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I've [only] been to three tech conferences. The only "sexism" I observed was excessive delight: "Oh wow, a woman!" which I hardly consider harassing. No one meant disrespect; rather the opposite. Possibly offensive is the notion that it would be a surprise to find me there at all. I might say something similar to a man at a needlepoint conference.

Yes, I got sexual attention, but only in a social context, and nothing inappropriate. I've also gotten "Let's be friends!" attention from people, including other women. In other words, we are there to meet people who share our interests, on a social as well as professional level.




> The only "sexism" I observed was excessive delight: "Oh wow, a woman!" which I hardly consider harassing.

FWIW some people would consider that unwelcoming/harassing--I think the term is "othering". i.e. what's treated as important is not the person or their skill but their gender.

And, yes, it can be annoying for guy in a "traditionally female" domain as well.


And this is where harder-core feminism can devolve into "everything men do is wrong". Notice that a woman is a woman and you're patronizing/harassing/"othering". Treat her as one of the guys and you're being deliberately exclusive and maintaining a boys club.


What you present is a false dichotomy.

Have you considered treating people as people?

See someone (whatever the gender) at a tech conference? Talk to them about tech. Simple.


>FWIW some people would consider that unwelcoming/harassing--I think the term is "othering". i.e. what's treated as important is not the person or their skill but their gender.

>And, yes, it can be annoying for guy in a "traditionally female" domain as well.

I think I'd prefer to have people pay attention to me for a particular characteristic if that meant that you could then demonstrate you're more than just that characteristic once interacting.

I'm dad to an 18month old. We use a sling rather than a buggy. No one ever holds a door for me or steps aside, stepping into the road with a baby because jerks won't let you past on the pavement ... anyway, I'm coming to a point here somewhere ... I've been to a few meetings where I'm the only man and I just get ignored. I find group social situations pretty hard anyway but I only get included if I break the ice and usually the only interaction I get is scowls for playing with their kids.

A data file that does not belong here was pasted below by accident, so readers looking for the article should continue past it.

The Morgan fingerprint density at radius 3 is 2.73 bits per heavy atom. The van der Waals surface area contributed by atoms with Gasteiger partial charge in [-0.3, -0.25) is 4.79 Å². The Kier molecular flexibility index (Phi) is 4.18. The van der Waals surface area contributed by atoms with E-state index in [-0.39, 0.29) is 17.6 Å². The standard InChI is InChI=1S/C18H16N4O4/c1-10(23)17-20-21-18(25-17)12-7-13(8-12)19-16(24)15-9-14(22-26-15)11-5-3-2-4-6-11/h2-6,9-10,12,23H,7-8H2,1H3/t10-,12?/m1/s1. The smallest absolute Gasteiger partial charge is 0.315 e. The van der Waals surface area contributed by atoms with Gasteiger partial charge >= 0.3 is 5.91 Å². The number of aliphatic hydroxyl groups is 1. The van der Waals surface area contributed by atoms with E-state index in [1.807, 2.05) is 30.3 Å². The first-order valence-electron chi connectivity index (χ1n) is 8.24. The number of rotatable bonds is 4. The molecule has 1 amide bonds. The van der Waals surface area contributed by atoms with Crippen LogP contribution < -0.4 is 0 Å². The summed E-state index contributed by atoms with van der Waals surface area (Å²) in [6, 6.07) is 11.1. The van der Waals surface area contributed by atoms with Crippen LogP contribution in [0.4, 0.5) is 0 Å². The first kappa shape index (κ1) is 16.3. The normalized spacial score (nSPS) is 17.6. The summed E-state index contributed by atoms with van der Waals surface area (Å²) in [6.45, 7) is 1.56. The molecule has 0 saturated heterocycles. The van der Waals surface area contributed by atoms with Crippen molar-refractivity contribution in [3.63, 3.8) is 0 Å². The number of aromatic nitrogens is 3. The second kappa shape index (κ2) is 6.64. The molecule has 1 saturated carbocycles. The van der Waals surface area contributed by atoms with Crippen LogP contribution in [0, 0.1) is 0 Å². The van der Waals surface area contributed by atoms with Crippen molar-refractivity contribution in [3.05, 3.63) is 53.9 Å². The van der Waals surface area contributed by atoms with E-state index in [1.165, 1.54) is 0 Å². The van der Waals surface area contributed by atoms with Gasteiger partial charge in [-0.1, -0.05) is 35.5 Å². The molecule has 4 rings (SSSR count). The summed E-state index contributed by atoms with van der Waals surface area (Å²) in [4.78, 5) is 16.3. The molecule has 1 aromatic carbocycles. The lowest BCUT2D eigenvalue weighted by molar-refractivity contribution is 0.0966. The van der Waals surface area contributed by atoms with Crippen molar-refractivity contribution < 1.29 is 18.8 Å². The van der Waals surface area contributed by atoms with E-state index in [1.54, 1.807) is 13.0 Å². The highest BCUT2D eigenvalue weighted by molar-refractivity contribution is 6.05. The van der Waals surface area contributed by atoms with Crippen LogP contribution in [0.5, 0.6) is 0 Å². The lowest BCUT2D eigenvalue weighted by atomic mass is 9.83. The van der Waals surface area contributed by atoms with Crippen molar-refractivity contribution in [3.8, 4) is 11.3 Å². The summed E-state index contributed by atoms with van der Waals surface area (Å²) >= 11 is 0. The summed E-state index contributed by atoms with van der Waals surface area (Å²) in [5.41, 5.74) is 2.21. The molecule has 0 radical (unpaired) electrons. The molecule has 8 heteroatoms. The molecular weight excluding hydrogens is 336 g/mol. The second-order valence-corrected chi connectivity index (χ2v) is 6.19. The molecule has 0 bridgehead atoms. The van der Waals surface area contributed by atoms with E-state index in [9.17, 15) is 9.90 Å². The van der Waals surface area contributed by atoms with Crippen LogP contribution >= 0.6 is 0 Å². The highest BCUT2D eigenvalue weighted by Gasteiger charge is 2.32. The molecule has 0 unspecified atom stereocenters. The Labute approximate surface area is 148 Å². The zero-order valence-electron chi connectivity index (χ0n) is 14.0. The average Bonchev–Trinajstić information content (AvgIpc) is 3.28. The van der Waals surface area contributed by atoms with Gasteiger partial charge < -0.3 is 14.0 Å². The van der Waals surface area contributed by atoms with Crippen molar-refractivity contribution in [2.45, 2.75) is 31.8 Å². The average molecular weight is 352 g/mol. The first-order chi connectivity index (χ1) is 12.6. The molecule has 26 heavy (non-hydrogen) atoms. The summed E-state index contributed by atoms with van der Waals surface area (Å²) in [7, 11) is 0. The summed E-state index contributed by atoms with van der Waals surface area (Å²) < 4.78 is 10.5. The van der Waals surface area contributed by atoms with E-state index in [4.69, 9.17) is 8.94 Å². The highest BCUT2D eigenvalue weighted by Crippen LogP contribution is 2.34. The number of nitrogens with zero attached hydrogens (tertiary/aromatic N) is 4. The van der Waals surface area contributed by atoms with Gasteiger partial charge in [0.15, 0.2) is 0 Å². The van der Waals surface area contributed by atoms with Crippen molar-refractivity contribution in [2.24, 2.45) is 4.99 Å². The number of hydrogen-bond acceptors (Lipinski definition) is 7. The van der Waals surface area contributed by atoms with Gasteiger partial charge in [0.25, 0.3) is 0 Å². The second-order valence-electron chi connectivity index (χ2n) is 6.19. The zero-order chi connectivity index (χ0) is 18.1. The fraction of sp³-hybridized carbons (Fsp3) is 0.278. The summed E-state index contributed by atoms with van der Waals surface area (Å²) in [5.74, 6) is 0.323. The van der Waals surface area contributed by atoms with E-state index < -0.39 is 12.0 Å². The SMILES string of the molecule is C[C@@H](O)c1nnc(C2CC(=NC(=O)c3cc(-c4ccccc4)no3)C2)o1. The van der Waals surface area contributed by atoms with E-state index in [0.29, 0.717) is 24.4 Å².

I think I'm ranting, hang on, yup ranting, I'll just sit over here.


Sorry to hear your experience as a father is less than positive, socially-speaking. As a mother of an 18-month old whose father is currently taking care of him full time, our experience is quite the opposite. My husband gets more compliments in a day than I do in a month, I think largely because of the "otherness". He is is also a very popular member of the local "mommy" group. Perhaps it has something to do with where you are? As an ex-New Yorker, I've found the city to be unfriendly to parents of either gender.

OT, are you aware of the HN parents google group?

http://groups.google.com/group/hn-parents


>Perhaps it has something to do with where you are?

Maybe I'm not as handsome as your fella.

Thanks for the info.


I've seen some responses to women in our community that were bordering on sycophantic - and slightly creepy.

I think sometimes in an attempt to be enthusiastic about women attending events, it can go a bit too far. Tokenism and othering as, in the long term, just as damaging to gender relations.


As a male knitter, I can confirm that I get weird reactions - though usually from nonknitters who see me knitting.


The fact you personally didn't receive any unwanted advances is not proof that they never happen.


No, however the fact that she didn't is a useful data point in itself. It puts some sort of upper bound on the extent of the problem.


An upper bound of N - 1, where N = number of all women in tech. Work hard on that and you should be able to get it down to at least N - 1000 or so.




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